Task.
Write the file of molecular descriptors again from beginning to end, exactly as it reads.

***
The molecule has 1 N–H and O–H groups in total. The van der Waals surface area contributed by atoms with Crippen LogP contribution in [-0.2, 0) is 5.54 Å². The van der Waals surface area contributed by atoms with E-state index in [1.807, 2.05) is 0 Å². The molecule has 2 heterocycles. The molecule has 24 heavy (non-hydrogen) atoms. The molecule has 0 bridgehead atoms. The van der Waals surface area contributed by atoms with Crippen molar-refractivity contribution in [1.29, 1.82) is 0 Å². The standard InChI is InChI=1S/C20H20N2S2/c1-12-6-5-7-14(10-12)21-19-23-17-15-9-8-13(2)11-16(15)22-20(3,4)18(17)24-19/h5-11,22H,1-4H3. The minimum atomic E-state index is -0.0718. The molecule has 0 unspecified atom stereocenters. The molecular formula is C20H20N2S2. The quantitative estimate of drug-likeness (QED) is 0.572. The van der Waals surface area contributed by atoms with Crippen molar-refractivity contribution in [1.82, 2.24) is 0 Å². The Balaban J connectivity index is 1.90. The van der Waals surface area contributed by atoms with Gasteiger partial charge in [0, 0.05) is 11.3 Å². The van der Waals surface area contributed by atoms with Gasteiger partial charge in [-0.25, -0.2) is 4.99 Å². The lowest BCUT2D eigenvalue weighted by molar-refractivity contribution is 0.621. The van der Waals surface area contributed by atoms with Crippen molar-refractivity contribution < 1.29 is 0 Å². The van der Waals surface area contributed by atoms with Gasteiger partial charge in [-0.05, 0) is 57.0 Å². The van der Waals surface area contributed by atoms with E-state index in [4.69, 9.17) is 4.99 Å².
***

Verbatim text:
The molecule has 1 N–H and O–H groups in total. The van der Waals surface area contributed by atoms with Crippen LogP contribution in [-0.2, 0) is 5.54 Å². The van der Waals surface area contributed by atoms with E-state index in [1.807, 2.05) is 0 Å². The molecule has 2 heterocycles. The molecule has 24 heavy (non-hydrogen) atoms. The molecule has 0 bridgehead atoms. The van der Waals surface area contributed by atoms with Crippen molar-refractivity contribution in [1.29, 1.82) is 0 Å². The standard InChI is InChI=1S/C20H20N2S2/c1-12-6-5-7-14(10-12)21-19-23-17-15-9-8-13(2)11-16(15)22-20(3,4)18(17)24-19/h5-11,22H,1-4H3. The minimum atomic E-state index is -0.0718. The molecule has 0 unspecified atom stereocenters. The molecular formula is C20H20N2S2. The quantitative estimate of drug-likeness (QED) is 0.572. The van der Waals surface area contributed by atoms with Crippen molar-refractivity contribution in [1.82, 2.24) is 0 Å². The Balaban J connectivity index is 1.90. The van der Waals surface area contributed by atoms with Gasteiger partial charge in [0, 0.05) is 11.3 Å². The van der Waals surface area contributed by atoms with Gasteiger partial charge in [-0.25, -0.2) is 4.99 Å². The lowest BCUT2D eigenvalue weighted by molar-refractivity contribution is 0.621. The van der Waals surface area contributed by atoms with Crippen molar-refractivity contribution < 1.29 is 0 Å². The van der Waals surface area contributed by atoms with Gasteiger partial charge in [-0.05, 0) is 57.0 Å². The van der Waals surface area contributed by atoms with E-state index in [4.69, 9.17) is 4.99 Å².